The distinction between product costs and period costs is important to:
- Properly measure a company’s net income during the time specified on its income statement, and
- To report the proper cost of inventory on the balance sheet
Definition of Product Costs
Product costs include the costs to manufacture products or to purchase products. If a product is unsold, the product costs will be reported as inventory on the balance sheet. When the product is sold, its cost is removed from inventory and will be included on the income statement as the cost of goods sold. Product costs are also referred to as inventoriable costs.
Examples of Product Costs
The product costs for a retailer will be the amount paid to the supplier plus any freight-in. Product costs for a manufacturer will be the direct materials, direct labor, and manufacturing overhead used to manufacture a product.
Definition of Period Costs
Period costs are expenses that will be reported on the income statement without ever attaching to products. Since they are not product costs, period costs will not be included in the cost of inventory. Instead, period costs will be referred to as period expenses since they will be reported on the income statement as selling, general and administrative (SG&A) or interest expenses.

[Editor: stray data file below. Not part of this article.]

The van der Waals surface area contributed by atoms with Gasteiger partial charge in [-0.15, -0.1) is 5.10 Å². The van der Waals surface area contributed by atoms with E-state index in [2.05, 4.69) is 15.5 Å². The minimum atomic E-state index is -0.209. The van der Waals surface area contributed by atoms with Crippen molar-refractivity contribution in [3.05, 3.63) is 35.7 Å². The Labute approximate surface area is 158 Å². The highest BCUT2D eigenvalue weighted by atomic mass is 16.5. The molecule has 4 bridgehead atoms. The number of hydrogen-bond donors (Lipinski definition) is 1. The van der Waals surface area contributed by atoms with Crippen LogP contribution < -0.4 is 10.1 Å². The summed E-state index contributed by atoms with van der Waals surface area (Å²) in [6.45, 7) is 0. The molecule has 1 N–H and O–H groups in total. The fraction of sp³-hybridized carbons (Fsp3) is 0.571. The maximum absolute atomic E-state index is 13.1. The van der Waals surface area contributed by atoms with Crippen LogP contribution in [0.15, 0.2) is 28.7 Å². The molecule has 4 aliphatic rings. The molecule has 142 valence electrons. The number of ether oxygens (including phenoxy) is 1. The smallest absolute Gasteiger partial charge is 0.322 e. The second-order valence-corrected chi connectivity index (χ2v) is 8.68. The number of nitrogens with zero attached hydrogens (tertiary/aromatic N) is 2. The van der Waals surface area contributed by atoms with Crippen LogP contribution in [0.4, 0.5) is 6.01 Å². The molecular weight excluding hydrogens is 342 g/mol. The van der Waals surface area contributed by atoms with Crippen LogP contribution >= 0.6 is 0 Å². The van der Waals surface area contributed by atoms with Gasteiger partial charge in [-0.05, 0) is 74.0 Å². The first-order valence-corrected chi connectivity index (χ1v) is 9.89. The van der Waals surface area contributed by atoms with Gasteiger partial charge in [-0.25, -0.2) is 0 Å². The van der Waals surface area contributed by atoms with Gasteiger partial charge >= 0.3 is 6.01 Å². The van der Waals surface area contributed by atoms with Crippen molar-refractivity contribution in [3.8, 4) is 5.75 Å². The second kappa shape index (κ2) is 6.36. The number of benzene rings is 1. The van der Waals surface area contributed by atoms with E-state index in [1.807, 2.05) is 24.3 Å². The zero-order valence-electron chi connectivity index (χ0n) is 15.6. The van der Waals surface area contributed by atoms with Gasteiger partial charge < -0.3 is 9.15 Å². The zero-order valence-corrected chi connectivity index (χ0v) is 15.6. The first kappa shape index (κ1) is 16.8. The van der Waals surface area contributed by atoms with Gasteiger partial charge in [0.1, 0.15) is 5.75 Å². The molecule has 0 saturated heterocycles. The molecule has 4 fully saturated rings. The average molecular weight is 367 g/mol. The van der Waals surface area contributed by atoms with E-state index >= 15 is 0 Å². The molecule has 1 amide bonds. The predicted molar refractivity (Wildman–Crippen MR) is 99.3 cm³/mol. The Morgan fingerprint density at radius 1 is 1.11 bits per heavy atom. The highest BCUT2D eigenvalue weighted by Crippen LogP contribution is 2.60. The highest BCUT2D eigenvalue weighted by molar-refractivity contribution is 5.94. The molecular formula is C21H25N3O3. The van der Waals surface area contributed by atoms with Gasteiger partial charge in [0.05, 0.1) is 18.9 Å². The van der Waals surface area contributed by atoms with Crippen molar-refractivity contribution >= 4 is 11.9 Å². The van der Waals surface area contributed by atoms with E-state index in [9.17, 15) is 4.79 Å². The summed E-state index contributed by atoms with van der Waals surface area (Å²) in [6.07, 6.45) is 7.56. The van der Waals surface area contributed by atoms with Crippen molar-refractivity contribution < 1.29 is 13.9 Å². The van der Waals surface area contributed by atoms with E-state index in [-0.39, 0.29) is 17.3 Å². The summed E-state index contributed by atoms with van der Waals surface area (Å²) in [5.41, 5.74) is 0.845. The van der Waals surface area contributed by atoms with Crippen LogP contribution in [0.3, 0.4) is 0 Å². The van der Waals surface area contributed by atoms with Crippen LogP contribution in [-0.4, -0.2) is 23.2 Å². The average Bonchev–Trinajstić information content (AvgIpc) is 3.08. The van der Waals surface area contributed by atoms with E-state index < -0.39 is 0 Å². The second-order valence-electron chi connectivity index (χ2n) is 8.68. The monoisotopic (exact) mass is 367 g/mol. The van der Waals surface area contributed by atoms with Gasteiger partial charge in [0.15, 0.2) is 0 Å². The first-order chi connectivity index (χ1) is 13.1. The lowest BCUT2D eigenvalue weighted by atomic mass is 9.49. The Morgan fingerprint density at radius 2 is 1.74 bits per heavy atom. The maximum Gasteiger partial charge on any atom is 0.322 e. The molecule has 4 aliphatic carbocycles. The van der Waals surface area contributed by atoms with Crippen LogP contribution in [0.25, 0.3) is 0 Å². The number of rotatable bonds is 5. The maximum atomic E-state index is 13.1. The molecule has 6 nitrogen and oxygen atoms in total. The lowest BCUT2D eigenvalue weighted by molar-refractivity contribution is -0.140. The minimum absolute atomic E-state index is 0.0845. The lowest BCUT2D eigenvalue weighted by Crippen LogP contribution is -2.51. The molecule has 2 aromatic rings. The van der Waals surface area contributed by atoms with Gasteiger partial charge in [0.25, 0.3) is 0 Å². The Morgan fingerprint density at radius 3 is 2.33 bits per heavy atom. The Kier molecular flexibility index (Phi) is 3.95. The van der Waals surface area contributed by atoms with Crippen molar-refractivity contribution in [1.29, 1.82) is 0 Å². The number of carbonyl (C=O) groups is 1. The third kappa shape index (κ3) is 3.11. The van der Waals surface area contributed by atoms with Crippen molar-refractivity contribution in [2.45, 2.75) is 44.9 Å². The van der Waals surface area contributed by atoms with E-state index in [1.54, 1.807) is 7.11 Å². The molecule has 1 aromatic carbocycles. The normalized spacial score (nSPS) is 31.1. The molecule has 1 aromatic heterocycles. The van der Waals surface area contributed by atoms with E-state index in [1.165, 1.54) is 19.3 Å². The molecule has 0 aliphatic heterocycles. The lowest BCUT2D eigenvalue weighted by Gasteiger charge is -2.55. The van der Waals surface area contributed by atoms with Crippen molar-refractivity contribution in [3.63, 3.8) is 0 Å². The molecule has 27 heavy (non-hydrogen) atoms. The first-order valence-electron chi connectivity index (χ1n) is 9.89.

Example of Period Costs
Selling expenses (such as commissions, salaries of sales employees, advertising), general and administrative (general office salaries, rent, utilities, etc.), and interest expense will be reported on the income statement when they are directly related to sales or when they are used up. For example, the insurance premiums that a company pays for nonmanufacturing protection will be expensed in the period in which the insurance premiums expire. (However, the insurance premiums for the manufacturing operations will become part of the product costs as the insurance premiums expire.)